Germany is the first NATO state to launch a “self-contained” cyber command unit designed to shield IT and weapons systems from growing attacks.
The Bundeswehr’s Cyber and Information Space (CIR) boasts a status equal to that of the army, navy, and air force.
“On April 1, alongside the classic forces of the Army, Navy and Air Force, the new Cyber and Information Space (CIR) command will be created,” Lieutenant General Ludwig Leinhos, CIR’s new commander, told German news weekly Focus on Friday.
Based in the former West German capital of Bonn, CIR will start off with 260 IT specialists, but will grow to 13,500 military and civilian personnel by July, he said.
“This corresponds roughly to the personnel strength of the navy,” Leinhos noted.
“Among the NATO members we are the first to have a self-contained operational department,” he said referring to the CIR, adding that Germany is also “one of the leading [countries] in terms of cyber security” in the bloc.
CIR will operate and protect the military’s own IT infrastructure and computer-assisted weapons systems, and tackle online threats, Leinhos noted, stressing that the center would also focus on war-game offensive skills and capabilities.
“To be able to defend yourself, one has to know which options for attack… exist.”
Attacks on the Bundeswehr’s computer network occur on a daily basis, the general said. In the first nine weeks of this year alone, the IT systems were targeted at least 284,000 times.
“We are in a constant race between the development of attack options and defensive capabilities,” Leinhos told Focus.
German Defense Minister Ursula von der Leyen announced the creation of the cyber command two years ago in a bid to protect the military from mounting online attacks, AFP reported.
German Chancellor Angela Merkel said last month that protecting infrastructure from potential cyber-attacks was a top priority and the federal government had to work together with localities on that.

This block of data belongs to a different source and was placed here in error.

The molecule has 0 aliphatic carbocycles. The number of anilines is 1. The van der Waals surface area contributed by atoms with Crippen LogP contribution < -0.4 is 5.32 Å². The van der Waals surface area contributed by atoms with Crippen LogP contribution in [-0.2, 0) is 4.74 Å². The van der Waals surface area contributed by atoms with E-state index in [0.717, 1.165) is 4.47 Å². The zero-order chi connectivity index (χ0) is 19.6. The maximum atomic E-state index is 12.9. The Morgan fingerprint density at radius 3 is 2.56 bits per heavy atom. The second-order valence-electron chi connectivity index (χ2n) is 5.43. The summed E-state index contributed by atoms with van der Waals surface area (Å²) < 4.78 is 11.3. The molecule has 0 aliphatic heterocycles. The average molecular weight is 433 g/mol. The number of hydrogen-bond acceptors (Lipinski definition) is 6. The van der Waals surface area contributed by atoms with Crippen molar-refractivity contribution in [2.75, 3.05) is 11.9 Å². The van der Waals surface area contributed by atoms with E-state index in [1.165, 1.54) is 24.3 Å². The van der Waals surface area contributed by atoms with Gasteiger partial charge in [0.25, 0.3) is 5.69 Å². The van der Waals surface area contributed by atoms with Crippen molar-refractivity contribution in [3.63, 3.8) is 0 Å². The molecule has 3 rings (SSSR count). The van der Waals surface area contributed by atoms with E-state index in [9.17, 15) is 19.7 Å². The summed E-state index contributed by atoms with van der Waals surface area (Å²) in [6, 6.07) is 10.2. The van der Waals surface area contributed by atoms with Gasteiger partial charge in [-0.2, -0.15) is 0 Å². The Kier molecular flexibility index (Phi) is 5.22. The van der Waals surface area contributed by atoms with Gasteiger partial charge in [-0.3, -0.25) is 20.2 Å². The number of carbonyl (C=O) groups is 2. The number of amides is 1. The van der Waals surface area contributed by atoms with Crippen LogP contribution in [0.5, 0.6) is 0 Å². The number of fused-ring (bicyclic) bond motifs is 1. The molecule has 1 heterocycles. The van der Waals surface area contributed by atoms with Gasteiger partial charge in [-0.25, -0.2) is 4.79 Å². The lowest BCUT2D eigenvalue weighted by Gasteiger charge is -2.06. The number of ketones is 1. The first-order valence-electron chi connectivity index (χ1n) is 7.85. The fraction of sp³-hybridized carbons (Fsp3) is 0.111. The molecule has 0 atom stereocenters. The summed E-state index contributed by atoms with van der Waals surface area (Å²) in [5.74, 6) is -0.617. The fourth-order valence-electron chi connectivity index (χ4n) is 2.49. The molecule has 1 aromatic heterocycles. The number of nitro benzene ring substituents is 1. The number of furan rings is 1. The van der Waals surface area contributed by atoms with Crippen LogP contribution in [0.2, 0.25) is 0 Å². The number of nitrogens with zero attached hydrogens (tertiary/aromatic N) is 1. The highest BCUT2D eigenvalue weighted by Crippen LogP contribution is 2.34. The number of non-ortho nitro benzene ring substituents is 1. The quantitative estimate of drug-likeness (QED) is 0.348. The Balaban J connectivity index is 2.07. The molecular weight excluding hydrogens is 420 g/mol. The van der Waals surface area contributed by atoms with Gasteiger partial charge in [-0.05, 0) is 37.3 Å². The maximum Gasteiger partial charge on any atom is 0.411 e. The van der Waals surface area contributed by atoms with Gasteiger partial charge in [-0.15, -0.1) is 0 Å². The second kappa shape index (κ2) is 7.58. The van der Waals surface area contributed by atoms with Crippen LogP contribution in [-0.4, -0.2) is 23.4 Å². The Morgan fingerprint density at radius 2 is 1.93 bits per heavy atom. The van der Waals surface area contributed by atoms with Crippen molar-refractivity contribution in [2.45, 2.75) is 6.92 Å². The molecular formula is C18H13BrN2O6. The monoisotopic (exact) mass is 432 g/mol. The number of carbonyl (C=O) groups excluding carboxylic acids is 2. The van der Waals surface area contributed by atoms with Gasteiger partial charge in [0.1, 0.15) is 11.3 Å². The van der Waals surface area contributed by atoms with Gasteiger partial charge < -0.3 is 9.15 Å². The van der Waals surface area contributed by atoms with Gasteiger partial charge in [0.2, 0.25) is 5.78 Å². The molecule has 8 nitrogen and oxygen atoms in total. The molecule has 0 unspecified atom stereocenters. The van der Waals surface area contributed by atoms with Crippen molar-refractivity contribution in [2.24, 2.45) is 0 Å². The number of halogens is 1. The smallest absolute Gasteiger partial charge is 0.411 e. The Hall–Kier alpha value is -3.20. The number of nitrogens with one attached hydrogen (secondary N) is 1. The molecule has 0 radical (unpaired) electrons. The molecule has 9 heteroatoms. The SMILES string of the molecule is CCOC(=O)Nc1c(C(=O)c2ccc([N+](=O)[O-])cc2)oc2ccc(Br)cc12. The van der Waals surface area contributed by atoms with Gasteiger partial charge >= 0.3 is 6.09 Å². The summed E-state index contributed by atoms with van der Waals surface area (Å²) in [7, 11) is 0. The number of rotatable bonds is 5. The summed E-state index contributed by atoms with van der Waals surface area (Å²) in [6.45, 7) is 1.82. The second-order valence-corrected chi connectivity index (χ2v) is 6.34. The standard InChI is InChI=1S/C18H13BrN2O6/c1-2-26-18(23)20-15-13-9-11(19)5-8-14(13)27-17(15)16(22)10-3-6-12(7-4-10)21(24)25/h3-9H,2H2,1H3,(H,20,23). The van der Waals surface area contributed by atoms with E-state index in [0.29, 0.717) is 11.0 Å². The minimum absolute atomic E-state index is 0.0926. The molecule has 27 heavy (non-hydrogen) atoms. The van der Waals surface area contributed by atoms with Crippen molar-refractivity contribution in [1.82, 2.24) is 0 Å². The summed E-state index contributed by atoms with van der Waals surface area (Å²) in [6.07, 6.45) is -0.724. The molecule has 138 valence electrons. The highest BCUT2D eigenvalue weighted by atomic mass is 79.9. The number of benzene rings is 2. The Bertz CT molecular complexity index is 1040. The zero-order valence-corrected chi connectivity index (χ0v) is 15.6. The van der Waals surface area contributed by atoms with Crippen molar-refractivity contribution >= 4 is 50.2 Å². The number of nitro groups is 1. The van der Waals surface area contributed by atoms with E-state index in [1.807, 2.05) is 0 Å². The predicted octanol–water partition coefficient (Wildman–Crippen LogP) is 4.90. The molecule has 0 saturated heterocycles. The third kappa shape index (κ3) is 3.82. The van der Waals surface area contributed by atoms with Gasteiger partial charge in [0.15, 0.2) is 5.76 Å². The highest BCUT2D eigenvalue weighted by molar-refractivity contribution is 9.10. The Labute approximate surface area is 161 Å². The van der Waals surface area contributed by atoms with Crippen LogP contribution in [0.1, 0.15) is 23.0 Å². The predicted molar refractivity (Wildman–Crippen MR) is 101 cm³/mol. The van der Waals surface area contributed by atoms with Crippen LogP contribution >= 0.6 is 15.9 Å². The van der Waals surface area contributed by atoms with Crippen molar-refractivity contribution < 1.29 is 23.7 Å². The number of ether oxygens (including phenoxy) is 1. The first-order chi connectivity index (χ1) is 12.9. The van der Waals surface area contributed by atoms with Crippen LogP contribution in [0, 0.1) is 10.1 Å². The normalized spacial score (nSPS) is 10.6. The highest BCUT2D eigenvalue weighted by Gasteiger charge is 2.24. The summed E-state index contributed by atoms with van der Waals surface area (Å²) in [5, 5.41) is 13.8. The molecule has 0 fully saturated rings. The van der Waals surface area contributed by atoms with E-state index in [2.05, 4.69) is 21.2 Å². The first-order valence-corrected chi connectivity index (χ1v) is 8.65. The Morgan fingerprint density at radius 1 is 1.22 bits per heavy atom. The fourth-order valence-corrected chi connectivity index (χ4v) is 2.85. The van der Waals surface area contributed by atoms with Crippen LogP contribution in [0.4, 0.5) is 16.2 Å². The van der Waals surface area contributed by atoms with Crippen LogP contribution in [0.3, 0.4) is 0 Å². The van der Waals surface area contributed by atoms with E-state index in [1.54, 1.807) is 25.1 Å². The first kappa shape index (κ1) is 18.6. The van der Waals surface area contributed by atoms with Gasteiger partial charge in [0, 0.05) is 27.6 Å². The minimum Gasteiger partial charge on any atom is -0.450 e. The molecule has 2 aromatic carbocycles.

“Today we have a huge amount of possibilities to paralyze infrastructure from cyber attacks and it is... very very difficult,” the chancellor said, adding that cyber security is of “great, great importance.”
In November 2016, around one million Deutsche Telekom customers could not go online for hours due to what the company called a cyber-attack targeting household routers.
Shortly after the attack, Merkel hinted that it may well have been masterminded by Moscow.
There was no evidence, however, to back up the allegation.
This February, a UK national was detained in London on suspicion of carrying out the cyber-attack, with German federal police and prosecutors saying that the Briton “stands accused of attempted computer sabotage in a particularly serious case.”
Last month, NATO’s top European commander, General Adrian Bradshaw, said he wants cyber-attacks to be considered a strong enough reason to trigger the alliance’s Article 5, which contains the principle of collective self-defense.
General Bradshaw accused Moscow of cyber and informational attacks, telling the BBC the West needs “a grand strategy” to combat what he described as the Russian “hybrid warfare.”